April 18, 2020 — the day the Lehigh softball team was set to begin its regular season series against rival Boston University. The date had been circled on players’ calendars.
The rivalry with the Terriers stretches back to 2014 when Boston University left the American East Conference and joined the Patriot League, which had, for a long time, been dominated by Lehigh and head coach Fran Troyan.
In the 25 years Troyan has coached the Mountain Hawks, Lehigh has won 14 Patriot League regular season titles and nine Patriot League Tournament titles.
Since 2014, when the Terriers entered the league, either Lehigh or Boston University has won every regular season championship and Patriot League Tournament Championship, completely dominating the rest of the league.
In 2017, when the senior class were all freshmen, the two teams met in the Patriot League Tournament Finals for the first time, and the rivalry between the two programs grew.
After sweeping Boston University in the regular season, which included two of the games ending because of the mercy rule, Lehigh lost to the Terriers in the round robin of the Patriot League Tournament.
The team still qualified for the championship series but needed to defeat Boston twice in one day to win the Patriot League tournament.
In dramatic fashion the team did just that, winning 1-0 in the first game and 4-3 in the second.
Christine Campbell, ‘17, a senior at the time who is now an assistant coach for the team, pitched two phenomenal complete games, shutting out Boston University in Game One and only surrendering three runs in game two.
Current-senior infielder Reva Alderman said she remembers that series from freshman year like it was yesterday.
“I can’t even put into words how incredible the whole moment was, coming back and beating Boston (University) twice on the championship day. (It was) an all around full team effort,” Alderman said. “It was definitely one of my most cherished moments here at Lehigh.”
Fellow senior Mary-Hannah Smith said the game was sheer determination by all members of the team.
She said no matter what, the team had developed the mindset they were going to win those games.
“It was a feeling like no other,” Smith said. “It was probably the best game of my life — even to this day.”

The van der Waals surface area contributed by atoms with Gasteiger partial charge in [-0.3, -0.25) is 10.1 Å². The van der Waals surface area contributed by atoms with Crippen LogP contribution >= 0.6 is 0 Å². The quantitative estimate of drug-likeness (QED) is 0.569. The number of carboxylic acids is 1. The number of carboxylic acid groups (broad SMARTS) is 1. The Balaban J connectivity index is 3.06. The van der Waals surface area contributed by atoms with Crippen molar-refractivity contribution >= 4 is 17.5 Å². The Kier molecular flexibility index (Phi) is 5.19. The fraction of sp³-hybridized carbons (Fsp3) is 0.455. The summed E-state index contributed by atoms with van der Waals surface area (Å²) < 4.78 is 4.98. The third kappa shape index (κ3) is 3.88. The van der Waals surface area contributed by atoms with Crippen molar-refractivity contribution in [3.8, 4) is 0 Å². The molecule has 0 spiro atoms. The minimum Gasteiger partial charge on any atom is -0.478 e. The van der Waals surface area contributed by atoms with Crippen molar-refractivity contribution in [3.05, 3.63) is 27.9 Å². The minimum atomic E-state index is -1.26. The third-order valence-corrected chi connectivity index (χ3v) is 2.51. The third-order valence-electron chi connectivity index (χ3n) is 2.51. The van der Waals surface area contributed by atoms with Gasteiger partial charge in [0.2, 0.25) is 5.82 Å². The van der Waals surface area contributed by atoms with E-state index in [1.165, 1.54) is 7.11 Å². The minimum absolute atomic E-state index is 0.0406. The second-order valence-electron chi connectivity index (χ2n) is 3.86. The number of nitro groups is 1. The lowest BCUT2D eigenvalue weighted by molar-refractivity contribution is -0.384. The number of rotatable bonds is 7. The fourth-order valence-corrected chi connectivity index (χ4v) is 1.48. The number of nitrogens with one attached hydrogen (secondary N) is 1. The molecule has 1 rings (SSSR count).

Smith had a remarkable series as a freshman, hitting the only RBI in Game One against Boston University and then scoring a run in game two.
“I had nothing to lose, and that mindset helped me,” Smith said.
The Mountain Hawks followed up that championship season with two more trips to the final series against Boston University. Unfortunately for Lehigh in 2018 and 2019, Boston University had the upper hand in the playoffs and won both tournament championships.
The three-year saga was destined to continue into the 2020 season, with the senior class looking to even the slate and win one final tournament championship against Boston University.
“In my opinion, it was going to be a total knockdown, dragged out series with Boston (University) that we were supposed to be playing this weekend (April 18), and the same thing was going to hold true in the Patriot League Tournament,” Troyan said.
Though April 18 of this season came and went without the anticipated matchup being played due to the coronavirus, the rivalry will live on.
Smith and her senior teammates’ careers ended before they had one final shot at redemption.
“It’s a huge loss to not even get to play that out and see how it would have turned out, because I truly believe we were going to win it,” Smith said.
Since her freshman year, Smith has become one of the more decorated softball players under Troyan. She was on the All-Tournament team as a freshman and junior, All-Patriot League Second Team as a freshman and sophomore and All-Patriot League First Team as a junior.
Her accomplishments in three seasons were notable, but Troyan said she was more impressed with Smith’s leadership than her play.
“Right when she stepped on campus she became the heart and soul of our team,” Troyan said. “She has an incredible spirit, an incredible energy.”
Although Smith and the rest of her class didn’t get to experience the senior year they wanted, Troyan said their impact on the program will last longer than the time they spent in Bethlehem.
“We have had some tremendous leadership throughout the history of our program, but as a group top to bottom I would be hard pressed to say that there has been a better class, total class, of senior leaders,” Troyan said. “I am proud of all the work they have done to build our culture within the softball program, and it’s just a shame they didn’t get to see the fruits of their labor.”